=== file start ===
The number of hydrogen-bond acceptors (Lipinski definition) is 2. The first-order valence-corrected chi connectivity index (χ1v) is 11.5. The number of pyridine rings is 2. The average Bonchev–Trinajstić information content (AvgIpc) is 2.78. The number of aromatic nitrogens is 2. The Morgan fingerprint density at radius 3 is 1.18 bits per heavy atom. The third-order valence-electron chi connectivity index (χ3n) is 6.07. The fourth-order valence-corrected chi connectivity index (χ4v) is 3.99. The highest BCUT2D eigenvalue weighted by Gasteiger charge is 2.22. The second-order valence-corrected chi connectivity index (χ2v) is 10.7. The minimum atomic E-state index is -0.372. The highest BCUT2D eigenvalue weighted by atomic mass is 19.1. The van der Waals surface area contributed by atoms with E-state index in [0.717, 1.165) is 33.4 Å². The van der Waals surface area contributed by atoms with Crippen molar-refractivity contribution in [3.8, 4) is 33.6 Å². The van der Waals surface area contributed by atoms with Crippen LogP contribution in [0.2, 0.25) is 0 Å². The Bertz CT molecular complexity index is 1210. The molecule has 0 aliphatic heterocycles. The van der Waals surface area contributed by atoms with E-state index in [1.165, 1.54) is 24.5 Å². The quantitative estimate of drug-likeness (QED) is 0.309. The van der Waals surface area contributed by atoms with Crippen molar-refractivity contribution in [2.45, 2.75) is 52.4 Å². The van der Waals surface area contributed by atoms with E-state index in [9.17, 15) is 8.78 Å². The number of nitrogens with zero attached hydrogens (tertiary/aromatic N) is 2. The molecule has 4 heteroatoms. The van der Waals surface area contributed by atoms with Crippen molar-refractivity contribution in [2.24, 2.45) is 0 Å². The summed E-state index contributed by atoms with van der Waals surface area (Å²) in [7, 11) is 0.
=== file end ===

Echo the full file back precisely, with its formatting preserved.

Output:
The number of hydrogen-bond acceptors (Lipinski definition) is 2. The first-order valence-corrected chi connectivity index (χ1v) is 11.5. The number of pyridine rings is 2. The average Bonchev–Trinajstić information content (AvgIpc) is 2.78. The number of aromatic nitrogens is 2. The Morgan fingerprint density at radius 3 is 1.18 bits per heavy atom. The third-order valence-electron chi connectivity index (χ3n) is 6.07. The fourth-order valence-corrected chi connectivity index (χ4v) is 3.99. The highest BCUT2D eigenvalue weighted by Gasteiger charge is 2.22. The second-order valence-corrected chi connectivity index (χ2v) is 10.7. The minimum atomic E-state index is -0.372. The highest BCUT2D eigenvalue weighted by atomic mass is 19.1. The van der Waals surface area contributed by atoms with E-state index in [0.717, 1.165) is 33.4 Å². The van der Waals surface area contributed by atoms with Crippen molar-refractivity contribution in [3.8, 4) is 33.6 Å². The van der Waals surface area contributed by atoms with Crippen LogP contribution in [0.2, 0.25) is 0 Å². The Bertz CT molecular complexity index is 1210. The molecule has 0 aliphatic heterocycles. The van der Waals surface area contributed by atoms with E-state index in [1.165, 1.54) is 24.5 Å². The quantitative estimate of drug-likeness (QED) is 0.309. The van der Waals surface area contributed by atoms with Crippen molar-refractivity contribution in [2.45, 2.75) is 52.4 Å². The van der Waals surface area contributed by atoms with E-state index in [9.17, 15) is 8.78 Å². The number of nitrogens with zero attached hydrogens (tertiary/aromatic N) is 2. The molecule has 4 heteroatoms. The van der Waals surface area contributed by atoms with Crippen molar-refractivity contribution in [2.24, 2.45) is 0 Å². The summed E-state index contributed by atoms with van der Waals surface area (Å²) in [7, 11) is 0.